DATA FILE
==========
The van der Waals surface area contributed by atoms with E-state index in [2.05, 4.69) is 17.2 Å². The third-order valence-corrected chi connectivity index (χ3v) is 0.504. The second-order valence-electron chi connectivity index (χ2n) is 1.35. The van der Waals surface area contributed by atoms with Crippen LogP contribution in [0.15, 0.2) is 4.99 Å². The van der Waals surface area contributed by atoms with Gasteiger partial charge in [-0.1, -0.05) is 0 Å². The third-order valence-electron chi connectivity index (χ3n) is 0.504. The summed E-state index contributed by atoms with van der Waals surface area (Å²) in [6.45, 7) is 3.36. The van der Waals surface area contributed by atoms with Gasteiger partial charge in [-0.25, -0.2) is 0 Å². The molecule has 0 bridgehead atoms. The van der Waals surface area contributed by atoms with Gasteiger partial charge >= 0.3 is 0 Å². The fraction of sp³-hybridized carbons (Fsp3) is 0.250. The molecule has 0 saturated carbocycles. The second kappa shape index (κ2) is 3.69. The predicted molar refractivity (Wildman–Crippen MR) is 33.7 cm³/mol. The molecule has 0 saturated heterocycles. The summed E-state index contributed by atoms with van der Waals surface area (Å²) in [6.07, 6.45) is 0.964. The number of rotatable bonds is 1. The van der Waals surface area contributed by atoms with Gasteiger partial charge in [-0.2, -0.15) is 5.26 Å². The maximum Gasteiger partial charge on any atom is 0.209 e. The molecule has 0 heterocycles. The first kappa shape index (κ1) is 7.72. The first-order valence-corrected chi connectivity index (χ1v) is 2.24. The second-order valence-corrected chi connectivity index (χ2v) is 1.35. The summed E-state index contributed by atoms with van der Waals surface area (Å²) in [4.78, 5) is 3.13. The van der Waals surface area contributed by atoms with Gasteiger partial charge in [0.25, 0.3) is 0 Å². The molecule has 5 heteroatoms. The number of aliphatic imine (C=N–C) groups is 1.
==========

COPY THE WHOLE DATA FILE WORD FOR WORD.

The van der Waals surface area contributed by atoms with E-state index in [2.05, 4.69) is 17.2 Å². The third-order valence-corrected chi connectivity index (χ3v) is 0.504. The second-order valence-electron chi connectivity index (χ2n) is 1.35. The van der Waals surface area contributed by atoms with Crippen LogP contribution in [0.15, 0.2) is 4.99 Å². The van der Waals surface area contributed by atoms with Gasteiger partial charge in [-0.1, -0.05) is 0 Å². The third-order valence-electron chi connectivity index (χ3n) is 0.504. The summed E-state index contributed by atoms with van der Waals surface area (Å²) in [6.45, 7) is 3.36. The van der Waals surface area contributed by atoms with Gasteiger partial charge in [-0.25, -0.2) is 0 Å². The molecule has 0 bridgehead atoms. The van der Waals surface area contributed by atoms with Gasteiger partial charge >= 0.3 is 0 Å². The fraction of sp³-hybridized carbons (Fsp3) is 0.250. The molecule has 0 saturated carbocycles. The second kappa shape index (κ2) is 3.69. The predicted molar refractivity (Wildman–Crippen MR) is 33.7 cm³/mol. The molecule has 0 saturated heterocycles. The summed E-state index contributed by atoms with van der Waals surface area (Å²) in [6.07, 6.45) is 0.964. The number of rotatable bonds is 1. The van der Waals surface area contributed by atoms with Gasteiger partial charge in [-0.2, -0.15) is 5.26 Å². The maximum Gasteiger partial charge on any atom is 0.209 e. The molecule has 0 heterocycles. The first kappa shape index (κ1) is 7.72. The first-order valence-corrected chi connectivity index (χ1v) is 2.24. The second-order valence-corrected chi connectivity index (χ2v) is 1.35. The summed E-state index contributed by atoms with van der Waals surface area (Å²) in [4.78, 5) is 3.13. The van der Waals surface area contributed by atoms with Gasteiger partial charge in [0.25, 0.3) is 0 Å². The molecule has 5 heteroatoms. The number of aliphatic imine (C=N–C) groups is 1.